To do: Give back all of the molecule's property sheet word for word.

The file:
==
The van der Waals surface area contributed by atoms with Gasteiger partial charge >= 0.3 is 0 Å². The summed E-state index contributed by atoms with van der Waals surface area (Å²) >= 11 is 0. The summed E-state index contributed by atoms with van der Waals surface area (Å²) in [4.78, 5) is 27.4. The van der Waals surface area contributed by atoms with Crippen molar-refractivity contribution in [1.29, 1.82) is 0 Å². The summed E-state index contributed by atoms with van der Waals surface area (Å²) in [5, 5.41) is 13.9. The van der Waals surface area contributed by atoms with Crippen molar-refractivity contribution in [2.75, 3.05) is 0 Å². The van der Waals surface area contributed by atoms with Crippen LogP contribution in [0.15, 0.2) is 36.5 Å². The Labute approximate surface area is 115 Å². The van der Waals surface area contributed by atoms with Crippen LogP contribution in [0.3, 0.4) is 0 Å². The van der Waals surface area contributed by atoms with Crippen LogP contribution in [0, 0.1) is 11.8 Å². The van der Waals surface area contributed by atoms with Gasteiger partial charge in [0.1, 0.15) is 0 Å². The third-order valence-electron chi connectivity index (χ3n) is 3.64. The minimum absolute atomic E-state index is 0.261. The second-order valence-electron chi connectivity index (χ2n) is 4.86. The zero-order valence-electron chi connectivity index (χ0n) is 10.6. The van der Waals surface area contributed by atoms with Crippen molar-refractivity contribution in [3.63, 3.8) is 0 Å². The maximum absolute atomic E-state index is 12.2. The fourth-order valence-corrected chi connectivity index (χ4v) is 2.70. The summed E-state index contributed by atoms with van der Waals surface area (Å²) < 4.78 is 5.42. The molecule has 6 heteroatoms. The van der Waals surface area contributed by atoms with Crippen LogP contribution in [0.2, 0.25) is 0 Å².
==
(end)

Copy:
The van der Waals surface area contributed by atoms with Gasteiger partial charge >= 0.3 is 0 Å². The summed E-state index contributed by atoms with van der Waals surface area (Å²) >= 11 is 0. The summed E-state index contributed by atoms with van der Waals surface area (Å²) in [4.78, 5) is 27.4. The van der Waals surface area contributed by atoms with Crippen molar-refractivity contribution in [1.29, 1.82) is 0 Å². The summed E-state index contributed by atoms with van der Waals surface area (Å²) in [5, 5.41) is 13.9. The van der Waals surface area contributed by atoms with Crippen molar-refractivity contribution in [2.75, 3.05) is 0 Å². The van der Waals surface area contributed by atoms with Crippen LogP contribution in [0.15, 0.2) is 36.5 Å². The Labute approximate surface area is 115 Å². The van der Waals surface area contributed by atoms with Crippen LogP contribution in [0.3, 0.4) is 0 Å². The van der Waals surface area contributed by atoms with Crippen LogP contribution in [0, 0.1) is 11.8 Å². The van der Waals surface area contributed by atoms with Gasteiger partial charge in [0.1, 0.15) is 0 Å². The third-order valence-electron chi connectivity index (χ3n) is 3.64. The minimum absolute atomic E-state index is 0.261. The second-order valence-electron chi connectivity index (χ2n) is 4.86. The zero-order valence-electron chi connectivity index (χ0n) is 10.6. The van der Waals surface area contributed by atoms with Crippen molar-refractivity contribution in [3.63, 3.8) is 0 Å². The maximum absolute atomic E-state index is 12.2. The fourth-order valence-corrected chi connectivity index (χ4v) is 2.70. The summed E-state index contributed by atoms with van der Waals surface area (Å²) < 4.78 is 5.42. The molecule has 6 heteroatoms. The van der Waals surface area contributed by atoms with Crippen LogP contribution in [0.2, 0.25) is 0 Å².